Are there any particular health concerns? What is the quality of available medical care? What medical conditions typically require medical evacuation?

Medical care is questionable. We flew to Singapore for anything major or invasive, as well as for our annual physicals. - Sep 2020


Health care is terrible. Anyone with significant problems gets medically evacuated to Singapore. There are a few decent clinics like SOS, which can handle minor issues like stitches and simple fractures. Dental care is decent, but not great. As a crowded, dirty, tropic city, Jakarta has all kinds of diseases. Be careful where you eat, clean your fruits and vegetables, and you should be okay. - Feb 2018


Lots of Gastro-intestinal issues, food poisoning. Dengue is a concern. - Jun 2015


If you have any major health issues don't come here. You have to fly to Singapore for anything major. - Jan 2015


On the surface, the medical care appears good. However, when you dig below the surface, there are many challenges. It is important to search for a doctor you respect and trust. Ask colleagues, neighbours and other expats whom they use and trust. - Jan 2013


Medical care is marginal to poor. The embassy has a medical unit, and anyone with anything serious is medevac'd to Singapore. Don't count on an ambulance to help you out. Make sure you have your vaccinations. - Jun 2012


Indonesia is an incubator for just about every communicable disease. You will be sick a lot during your first two years here. 20% of your staff or family will be sick all the time. Individual physicians and dentists can be good, but for most serious work it is best to go to Singapore. All tap water is contaminated. - Jan 2012


Jakarta is very polluted. Not only is the air filled with traffic exhaust, people and factories are burning all sorts of stuff. I remember getting a slew of shots before heading to Jakarta. However, amidst the theoretical potential for bird flu, encephalitis, and other diseases, dengue fever is what people tend to be most concerned about. A few people at the embassy got it while we were there. More common are cases of respiratory or gastrointestinal illnesses. Fortunately, the embassy has a good medical unit, and basic tests can be done locally. More complicated medical issues require medevac-ing to Singapore. - Jul 2011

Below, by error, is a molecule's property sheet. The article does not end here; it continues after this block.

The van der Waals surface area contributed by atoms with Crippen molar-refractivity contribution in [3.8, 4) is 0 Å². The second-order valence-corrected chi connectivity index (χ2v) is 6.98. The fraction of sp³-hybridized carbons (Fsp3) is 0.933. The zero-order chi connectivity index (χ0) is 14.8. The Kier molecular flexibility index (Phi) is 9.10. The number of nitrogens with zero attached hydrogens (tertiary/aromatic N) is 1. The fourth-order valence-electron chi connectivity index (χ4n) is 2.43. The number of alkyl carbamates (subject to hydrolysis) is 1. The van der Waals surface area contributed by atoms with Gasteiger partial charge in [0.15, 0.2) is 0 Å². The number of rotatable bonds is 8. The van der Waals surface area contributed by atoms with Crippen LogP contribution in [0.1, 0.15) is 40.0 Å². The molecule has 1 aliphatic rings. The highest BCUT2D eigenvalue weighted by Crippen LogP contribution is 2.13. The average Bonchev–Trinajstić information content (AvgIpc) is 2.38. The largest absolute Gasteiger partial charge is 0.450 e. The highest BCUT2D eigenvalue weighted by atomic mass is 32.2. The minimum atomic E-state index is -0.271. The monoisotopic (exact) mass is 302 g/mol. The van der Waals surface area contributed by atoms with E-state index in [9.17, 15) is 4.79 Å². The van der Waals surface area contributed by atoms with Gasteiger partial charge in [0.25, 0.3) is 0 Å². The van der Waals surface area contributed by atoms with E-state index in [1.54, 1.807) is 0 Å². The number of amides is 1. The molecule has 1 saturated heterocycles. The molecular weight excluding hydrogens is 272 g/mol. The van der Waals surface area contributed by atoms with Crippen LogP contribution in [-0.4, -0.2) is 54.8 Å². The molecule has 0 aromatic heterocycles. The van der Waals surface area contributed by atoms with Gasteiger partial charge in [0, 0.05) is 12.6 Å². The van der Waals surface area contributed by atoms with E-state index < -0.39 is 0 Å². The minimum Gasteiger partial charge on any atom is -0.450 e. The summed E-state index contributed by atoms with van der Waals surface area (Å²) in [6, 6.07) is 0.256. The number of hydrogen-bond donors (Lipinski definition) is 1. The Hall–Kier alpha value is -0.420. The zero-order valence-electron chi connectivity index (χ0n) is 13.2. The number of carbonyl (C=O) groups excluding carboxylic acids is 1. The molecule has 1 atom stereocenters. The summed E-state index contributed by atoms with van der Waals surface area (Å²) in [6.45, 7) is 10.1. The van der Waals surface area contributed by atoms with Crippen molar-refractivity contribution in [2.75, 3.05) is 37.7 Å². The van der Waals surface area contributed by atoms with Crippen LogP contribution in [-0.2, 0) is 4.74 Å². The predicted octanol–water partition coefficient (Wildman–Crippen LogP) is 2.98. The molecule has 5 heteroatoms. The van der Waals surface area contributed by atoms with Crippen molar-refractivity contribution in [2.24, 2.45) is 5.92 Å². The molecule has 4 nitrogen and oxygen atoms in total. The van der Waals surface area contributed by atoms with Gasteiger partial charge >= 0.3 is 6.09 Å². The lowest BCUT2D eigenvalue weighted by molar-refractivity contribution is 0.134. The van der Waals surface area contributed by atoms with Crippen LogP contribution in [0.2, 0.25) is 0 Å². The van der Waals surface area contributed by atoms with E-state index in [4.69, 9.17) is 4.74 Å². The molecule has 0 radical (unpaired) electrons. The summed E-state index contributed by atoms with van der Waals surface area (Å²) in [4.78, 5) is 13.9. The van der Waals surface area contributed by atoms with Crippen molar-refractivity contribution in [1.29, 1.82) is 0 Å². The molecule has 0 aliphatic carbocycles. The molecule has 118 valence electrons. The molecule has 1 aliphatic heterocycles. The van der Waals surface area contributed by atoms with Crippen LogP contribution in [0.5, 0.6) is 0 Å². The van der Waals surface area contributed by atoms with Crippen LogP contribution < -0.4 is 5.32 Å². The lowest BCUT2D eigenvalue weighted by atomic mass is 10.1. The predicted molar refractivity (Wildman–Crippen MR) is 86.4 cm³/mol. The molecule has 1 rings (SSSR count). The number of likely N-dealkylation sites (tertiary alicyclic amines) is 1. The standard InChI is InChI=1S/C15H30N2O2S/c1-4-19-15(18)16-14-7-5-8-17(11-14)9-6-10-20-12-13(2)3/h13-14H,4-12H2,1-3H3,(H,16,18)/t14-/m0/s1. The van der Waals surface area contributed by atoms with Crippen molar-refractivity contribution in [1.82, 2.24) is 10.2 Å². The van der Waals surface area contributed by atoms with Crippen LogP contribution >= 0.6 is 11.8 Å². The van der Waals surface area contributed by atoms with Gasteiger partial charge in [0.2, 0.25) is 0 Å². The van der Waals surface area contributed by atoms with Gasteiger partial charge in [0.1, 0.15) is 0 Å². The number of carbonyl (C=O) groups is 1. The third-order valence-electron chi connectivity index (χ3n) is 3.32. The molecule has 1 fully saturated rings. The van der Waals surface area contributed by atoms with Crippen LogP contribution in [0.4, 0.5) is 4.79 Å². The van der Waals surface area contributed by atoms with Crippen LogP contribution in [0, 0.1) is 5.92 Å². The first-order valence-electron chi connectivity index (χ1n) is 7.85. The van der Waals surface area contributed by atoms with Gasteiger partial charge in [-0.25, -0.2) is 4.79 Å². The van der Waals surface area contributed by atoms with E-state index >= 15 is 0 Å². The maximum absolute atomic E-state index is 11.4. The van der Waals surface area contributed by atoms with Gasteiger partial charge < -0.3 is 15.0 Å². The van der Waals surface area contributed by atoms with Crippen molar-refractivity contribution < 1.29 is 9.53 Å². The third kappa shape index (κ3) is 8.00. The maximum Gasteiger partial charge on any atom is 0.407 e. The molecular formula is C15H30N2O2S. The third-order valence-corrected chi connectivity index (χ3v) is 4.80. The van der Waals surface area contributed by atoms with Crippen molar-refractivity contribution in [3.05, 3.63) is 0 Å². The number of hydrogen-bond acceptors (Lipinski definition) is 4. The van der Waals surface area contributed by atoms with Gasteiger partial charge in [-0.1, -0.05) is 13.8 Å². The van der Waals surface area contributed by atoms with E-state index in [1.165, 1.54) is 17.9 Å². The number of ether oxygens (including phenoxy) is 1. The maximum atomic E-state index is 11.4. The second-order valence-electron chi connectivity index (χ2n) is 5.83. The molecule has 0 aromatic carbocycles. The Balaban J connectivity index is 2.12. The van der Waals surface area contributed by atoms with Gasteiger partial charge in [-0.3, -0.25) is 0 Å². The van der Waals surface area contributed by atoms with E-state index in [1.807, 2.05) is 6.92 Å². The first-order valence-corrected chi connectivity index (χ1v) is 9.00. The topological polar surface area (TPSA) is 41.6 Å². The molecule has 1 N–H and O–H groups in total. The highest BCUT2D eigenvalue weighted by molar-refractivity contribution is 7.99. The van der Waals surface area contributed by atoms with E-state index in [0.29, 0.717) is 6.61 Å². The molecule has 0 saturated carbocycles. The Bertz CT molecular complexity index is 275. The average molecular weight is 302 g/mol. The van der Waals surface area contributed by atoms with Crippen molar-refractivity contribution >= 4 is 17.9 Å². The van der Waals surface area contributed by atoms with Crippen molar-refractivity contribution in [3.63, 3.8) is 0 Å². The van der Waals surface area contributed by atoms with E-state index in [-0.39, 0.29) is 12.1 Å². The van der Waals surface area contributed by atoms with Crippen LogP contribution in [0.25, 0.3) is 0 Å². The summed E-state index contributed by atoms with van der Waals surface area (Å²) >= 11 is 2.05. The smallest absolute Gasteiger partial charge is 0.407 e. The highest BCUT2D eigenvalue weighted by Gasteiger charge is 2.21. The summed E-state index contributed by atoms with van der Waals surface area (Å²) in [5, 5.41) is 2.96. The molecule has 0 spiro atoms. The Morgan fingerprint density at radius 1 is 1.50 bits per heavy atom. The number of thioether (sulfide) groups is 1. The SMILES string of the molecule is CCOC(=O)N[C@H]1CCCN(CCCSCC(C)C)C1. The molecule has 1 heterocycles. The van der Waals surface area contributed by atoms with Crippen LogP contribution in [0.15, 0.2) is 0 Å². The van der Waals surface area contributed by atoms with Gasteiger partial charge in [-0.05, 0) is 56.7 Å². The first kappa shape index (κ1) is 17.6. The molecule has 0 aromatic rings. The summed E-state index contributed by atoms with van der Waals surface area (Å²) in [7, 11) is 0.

Yes. Get your shots, wear your seatbelt and pray. The health services available here are more nascent than those in Singapore and Bangkok. The embassy has a big clinic on the embassy but also at the American Club, there is also a couple of very good SOS clinics that cater to the wealthy Indonesians and ex-pats. Anything major and you will be on a plane to Singapore--which is an 1.5 hr flight. - Jul 2011


Indonesia is rife with diseases, actually. I've never met anyone who wasn't sick at some point with a parasitic intestinal infection, and we noticed that appendicitis was more common (the parasites?). H1N1 is around. Some get dengue. Colds are more common because of the pollution. People's asthma acts up. Medical care is not great. Anything major requires a medivac to Singapore. - Dec 2010


Most expats suffer an almost constant bombardment of diarrhoea and other related illnesses. A very good place to lose weight!Aside from the most minor complaints, medical care is sought in Singapore. The British Embassy does not allow any invasive medical treatment in Jakarta. - Nov 2010


Quality of medical care? How to write this in a diplomatic way? - Jul 2010


Dengue fever is a very real health concern and all precautions should be taken during prime Dengue season. Always pay attention to any bites, fevers, other health issues. At times, local medical care is not adequate for what Westerners would consider moderate health concerns. Embassy medical personnel try their best, but sometimes your only recourse is a quick trip to Singapore. Be aware of what you eat and always carry anti-bacterial wipes (better than just an anti bacterial liquid). - Mar 2008


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